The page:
UN and the Hypocrisy of Power: For Mobilized Civil Society!

Power has been supreme for a very long time.

In the 5th century BC the city state of Athens (alleged birthplace of Western democracy) was fighting the Peloponnesian War. Its naval forces came to the neutral city of Melos and demanded its surrender.

The historian Thucydides recounts the ensuing debate in which the Athenians told the Melosians “we both alike know that in the discussion of human affairs the question of justice only enters where there is equal power to enforce it, and that the powerful exact what they can, and the weak grant what they must.”

In our modern day such Machiavellian honesty has fallen out of favour. We need to manage our ruthlessness so as to keep our consciences clear. And that is what the United Nations is for.

It will run after the sparrows so that the eagles can feel they have some modicum of justice to point to as they “exact what they can” from those they do treat unjustly. The United Nations has become a cover for great power hypocrisy.

Such is the way of international politics. Do we have to put up with this evil? The answer is no we do not.

We cannot look to any of the great powers for justice, fairness, equity or the like, for theirs is the world of Realpolitik and raison d’etat. Hope, such as it is, lies with civil society.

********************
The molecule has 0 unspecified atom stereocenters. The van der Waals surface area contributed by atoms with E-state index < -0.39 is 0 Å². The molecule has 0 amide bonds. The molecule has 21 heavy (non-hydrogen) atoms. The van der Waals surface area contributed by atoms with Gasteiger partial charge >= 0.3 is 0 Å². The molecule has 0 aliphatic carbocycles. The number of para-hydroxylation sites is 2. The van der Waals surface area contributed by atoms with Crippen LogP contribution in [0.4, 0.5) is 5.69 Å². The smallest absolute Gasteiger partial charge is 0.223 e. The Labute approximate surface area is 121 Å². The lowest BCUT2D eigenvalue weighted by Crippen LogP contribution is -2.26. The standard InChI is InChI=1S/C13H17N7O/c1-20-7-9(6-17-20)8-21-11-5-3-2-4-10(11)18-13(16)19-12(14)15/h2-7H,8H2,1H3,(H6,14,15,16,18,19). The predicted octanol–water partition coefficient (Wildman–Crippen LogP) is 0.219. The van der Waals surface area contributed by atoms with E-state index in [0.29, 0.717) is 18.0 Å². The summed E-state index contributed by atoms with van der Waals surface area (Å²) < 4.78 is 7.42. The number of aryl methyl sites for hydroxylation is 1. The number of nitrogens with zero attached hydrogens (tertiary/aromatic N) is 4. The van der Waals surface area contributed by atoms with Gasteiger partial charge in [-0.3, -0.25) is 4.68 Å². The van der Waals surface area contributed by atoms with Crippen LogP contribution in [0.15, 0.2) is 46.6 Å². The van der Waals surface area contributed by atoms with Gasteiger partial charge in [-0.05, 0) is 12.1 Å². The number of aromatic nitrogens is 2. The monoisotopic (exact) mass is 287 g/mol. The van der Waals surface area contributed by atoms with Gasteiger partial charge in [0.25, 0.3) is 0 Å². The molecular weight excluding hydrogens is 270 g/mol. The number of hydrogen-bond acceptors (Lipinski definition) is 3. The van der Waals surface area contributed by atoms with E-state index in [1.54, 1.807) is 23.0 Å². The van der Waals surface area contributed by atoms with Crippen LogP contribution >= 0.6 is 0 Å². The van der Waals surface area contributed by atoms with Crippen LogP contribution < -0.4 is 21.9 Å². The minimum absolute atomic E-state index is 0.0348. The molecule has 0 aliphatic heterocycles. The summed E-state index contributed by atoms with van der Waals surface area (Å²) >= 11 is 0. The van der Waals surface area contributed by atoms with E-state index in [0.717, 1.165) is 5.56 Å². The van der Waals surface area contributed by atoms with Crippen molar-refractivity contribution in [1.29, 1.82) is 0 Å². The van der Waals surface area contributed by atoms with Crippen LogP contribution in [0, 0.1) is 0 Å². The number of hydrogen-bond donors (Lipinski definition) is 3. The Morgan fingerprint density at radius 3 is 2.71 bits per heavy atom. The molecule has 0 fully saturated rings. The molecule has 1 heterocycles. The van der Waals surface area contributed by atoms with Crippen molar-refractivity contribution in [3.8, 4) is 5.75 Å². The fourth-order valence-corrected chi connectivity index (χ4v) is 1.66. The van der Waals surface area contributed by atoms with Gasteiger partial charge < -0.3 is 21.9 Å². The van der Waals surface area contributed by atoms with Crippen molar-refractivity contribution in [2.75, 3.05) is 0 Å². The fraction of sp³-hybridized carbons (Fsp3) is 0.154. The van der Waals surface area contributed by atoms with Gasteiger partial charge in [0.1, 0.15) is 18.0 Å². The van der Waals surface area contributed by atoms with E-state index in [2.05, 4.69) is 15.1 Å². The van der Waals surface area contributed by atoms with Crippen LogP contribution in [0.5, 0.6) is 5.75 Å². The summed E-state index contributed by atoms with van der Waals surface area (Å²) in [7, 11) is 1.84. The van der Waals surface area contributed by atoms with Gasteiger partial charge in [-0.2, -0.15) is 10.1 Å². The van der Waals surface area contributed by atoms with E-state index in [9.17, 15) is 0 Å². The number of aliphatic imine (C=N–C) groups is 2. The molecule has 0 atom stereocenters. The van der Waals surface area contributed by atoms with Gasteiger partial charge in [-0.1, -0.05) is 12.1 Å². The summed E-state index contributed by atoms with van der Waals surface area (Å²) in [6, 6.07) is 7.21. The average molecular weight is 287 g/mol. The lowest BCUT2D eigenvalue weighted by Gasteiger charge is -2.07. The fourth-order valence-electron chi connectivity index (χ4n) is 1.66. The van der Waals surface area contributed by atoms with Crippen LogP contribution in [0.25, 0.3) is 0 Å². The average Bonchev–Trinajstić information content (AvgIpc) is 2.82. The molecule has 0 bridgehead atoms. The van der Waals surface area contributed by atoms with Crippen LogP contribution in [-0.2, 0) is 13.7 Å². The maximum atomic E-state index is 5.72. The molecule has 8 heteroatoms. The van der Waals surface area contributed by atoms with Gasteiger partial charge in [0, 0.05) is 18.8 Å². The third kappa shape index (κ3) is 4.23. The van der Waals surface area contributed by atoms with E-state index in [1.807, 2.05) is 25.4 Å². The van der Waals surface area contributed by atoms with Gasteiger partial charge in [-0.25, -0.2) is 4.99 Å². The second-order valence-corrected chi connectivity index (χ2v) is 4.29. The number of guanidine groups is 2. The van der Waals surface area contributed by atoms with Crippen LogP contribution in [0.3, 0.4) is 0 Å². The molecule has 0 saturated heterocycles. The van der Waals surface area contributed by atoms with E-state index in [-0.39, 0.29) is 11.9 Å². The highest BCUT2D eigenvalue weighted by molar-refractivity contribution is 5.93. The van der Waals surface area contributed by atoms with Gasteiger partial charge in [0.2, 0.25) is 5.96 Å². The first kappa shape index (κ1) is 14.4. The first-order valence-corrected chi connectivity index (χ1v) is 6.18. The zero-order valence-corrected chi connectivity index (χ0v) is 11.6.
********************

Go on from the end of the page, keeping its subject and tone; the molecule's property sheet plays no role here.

The fortunes of justice, fairness, equity are a function of the ability of citizens worldwide to organize themselves for a specific cause, and the great precedent here is the struggle that brought down apartheid South Africa.

This strategy, born of mass communications and the ethical potential of individual consciences, knows no national boundaries and thus has enormous potential. It is presently focused on the condemnable behaviour of Israel toward the Palestinians.

If, in the next quarter century (for it is likely to take that long), the power of mobilized civil society can bring justice to the Palestinians it will create the possibility for a more humane world in practice and not just in theory. It is an intoxicating prospect. And it is one that has a chance of realization.

Lawrence Davidson
November 13, 2010

Consortium News

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